David Carradine was found tied in rope in a hotel room in Bangkok, Thailand on Wednesday, June 3, 2009.
David Carradine's family members, dissatisfied with Thai investigators and "profoundly disturbed" by the publication of a forensics photo in a Bangkok tabloid, are seeking help from the FBI and an independent pathologist and have threatened legal action against any media outlet that reprints images of the actor in death.
Keith Carradine has filed reports with the FBI that could lead to the agency's involvement, said Mark Geragos, attorney for the "Kung Fu" actor's half-brother. The FBI confirmed that Carradine's family had contacted the agency.
The family will also seek an independent autopsy by famed forensic pathologist Dr. Michael Baden to determine whether another person could have been involved, Geragos said. Results of an autopsy performed Friday in Bangkok were not expected for at least three weeks.
A chambermaid found Carradine's body Thursday at Bangkok's Swissotel Nai Lert Park Hotel. Thai authorities said they have all but ruled out foul play, based on surveillance footage and interviews with hotel staff that indicate no one was in Carradine's room before he died, said Col. Somprasong Yenthuam, who is heading the investigation.
A grainy photo published on the Saturday cover of the tabloid Thai Rath shows a naked body suspended from a clothes bar in a hotel closet, hands apparently bound together above the head and feet on the floor. The face is blacked out and other areas are obscured.
The paper did not indicate the source of the image, but Thai police said they believed it was a picture of Carradine's body taken by a forensics team.
Keith Carradine said in a statement that the family was "profoundly disturbed by the release in Thailand of photographs taken at the scene of David Carradine's death," and threatened legal action against further distribution.
"The family wants it understood that, per attorney Mark Geragos, any persons, publications or media outlets will be fully prosecuted for invasion of privacy and causing severe emotional distress if the photos are published," the statement read.
The actor's family hopes the body will arrive in Los Angeles by Monday, Geragos said, but he did not give specifics.
Geragos said the family decided to intervene because of conflicting information about Carradine's death and a lack of direct information from Thai authorities.
"All we really know is not much more than what the public knows, and that's disturbing," Geragos said.
Agents were checking with the FBI's legal attache at the U.S. Embassy in Bangkok to see if Thai authorities "are requesting or would welcome FBI assistance in this matter." FBI spokeswoman Laura Eimiller said the agency generally only gets involved in death investigations overseas if a crime is suspected.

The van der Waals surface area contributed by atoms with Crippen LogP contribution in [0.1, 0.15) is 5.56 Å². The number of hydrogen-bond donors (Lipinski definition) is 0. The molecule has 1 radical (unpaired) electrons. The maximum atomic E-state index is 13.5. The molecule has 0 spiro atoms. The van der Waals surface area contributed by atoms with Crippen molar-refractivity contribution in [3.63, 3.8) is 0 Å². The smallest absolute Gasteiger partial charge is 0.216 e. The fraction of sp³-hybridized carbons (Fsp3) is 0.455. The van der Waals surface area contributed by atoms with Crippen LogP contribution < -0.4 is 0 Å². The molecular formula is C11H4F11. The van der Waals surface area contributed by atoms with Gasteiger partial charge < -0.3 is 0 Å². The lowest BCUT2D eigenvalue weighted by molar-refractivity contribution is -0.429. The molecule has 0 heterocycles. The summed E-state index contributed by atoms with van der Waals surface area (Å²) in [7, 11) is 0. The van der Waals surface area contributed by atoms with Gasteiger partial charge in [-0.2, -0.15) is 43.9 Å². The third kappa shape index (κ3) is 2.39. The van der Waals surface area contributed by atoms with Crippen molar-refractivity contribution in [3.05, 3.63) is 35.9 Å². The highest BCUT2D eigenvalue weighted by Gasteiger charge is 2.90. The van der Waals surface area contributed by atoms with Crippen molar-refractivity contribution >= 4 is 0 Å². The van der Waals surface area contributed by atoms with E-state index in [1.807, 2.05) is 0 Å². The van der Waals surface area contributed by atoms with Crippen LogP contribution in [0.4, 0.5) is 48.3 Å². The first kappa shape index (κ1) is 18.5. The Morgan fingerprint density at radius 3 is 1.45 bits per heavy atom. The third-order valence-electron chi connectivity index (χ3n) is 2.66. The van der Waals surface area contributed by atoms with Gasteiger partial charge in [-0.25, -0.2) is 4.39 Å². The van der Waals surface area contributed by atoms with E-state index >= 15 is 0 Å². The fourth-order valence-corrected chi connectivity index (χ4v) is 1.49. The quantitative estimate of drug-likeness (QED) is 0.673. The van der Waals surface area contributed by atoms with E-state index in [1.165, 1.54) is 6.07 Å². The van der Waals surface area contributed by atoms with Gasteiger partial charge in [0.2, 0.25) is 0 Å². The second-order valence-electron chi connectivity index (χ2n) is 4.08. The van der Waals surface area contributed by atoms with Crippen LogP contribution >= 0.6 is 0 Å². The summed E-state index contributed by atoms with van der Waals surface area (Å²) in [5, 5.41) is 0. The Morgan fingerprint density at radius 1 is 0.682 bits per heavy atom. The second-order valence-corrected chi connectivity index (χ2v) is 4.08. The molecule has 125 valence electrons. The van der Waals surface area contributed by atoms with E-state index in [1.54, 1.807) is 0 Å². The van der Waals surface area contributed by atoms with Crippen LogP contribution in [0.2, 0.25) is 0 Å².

Investigators initially said Carradine's body was found "naked, hanging in a closet," causing them to suspect he had taken his own life. But his family, friends and representatives have said they doubt the 72-year-old actor would have killed himself.
Police later said the actor may have died from accidental suffocation or heart failure after revealing that he was found with a rope tied around his wrist, neck and genitals — leading to speculation that Carradine may have engaged in a dangerous form of sex play known as auto-erotic asphyxiation.
But Geragos said he expects the examination by the New York-based Baden, a celebrity among forensic pathologists who frequently consults on high-profile cases, will clear up many unanswered questions.
"It's an amazing thing what a good pathologist can accomplish," Geragos said.
Carradine flew to Thailand last week and began work on a film titled "Stretch" two days before his death. His friends and associates told CNN's Larry King he had a happy marriage, recently bought a new car, and had several films lined up after he finished work in Bangkok.
A martial arts practitioner himself, Carradine was best known for the U.S. TV series "Kung Fu," which aired from 1972-75. He played Kwai Chang Caine, an orphan who was raised by Shaolin monks and fled China for the American West after killing the emperor's nephew in retaliation for the murder of his kung fu master.
Carradine also appeared in more than 100 feature films with such directors as Martin Scorsese, Ingmar Bergman and Hal Ashby. He returned to the top in recent years as the title character in Quentin Tarantino's two-part saga "Kill Bill."
Funeral arrangements have not been announced.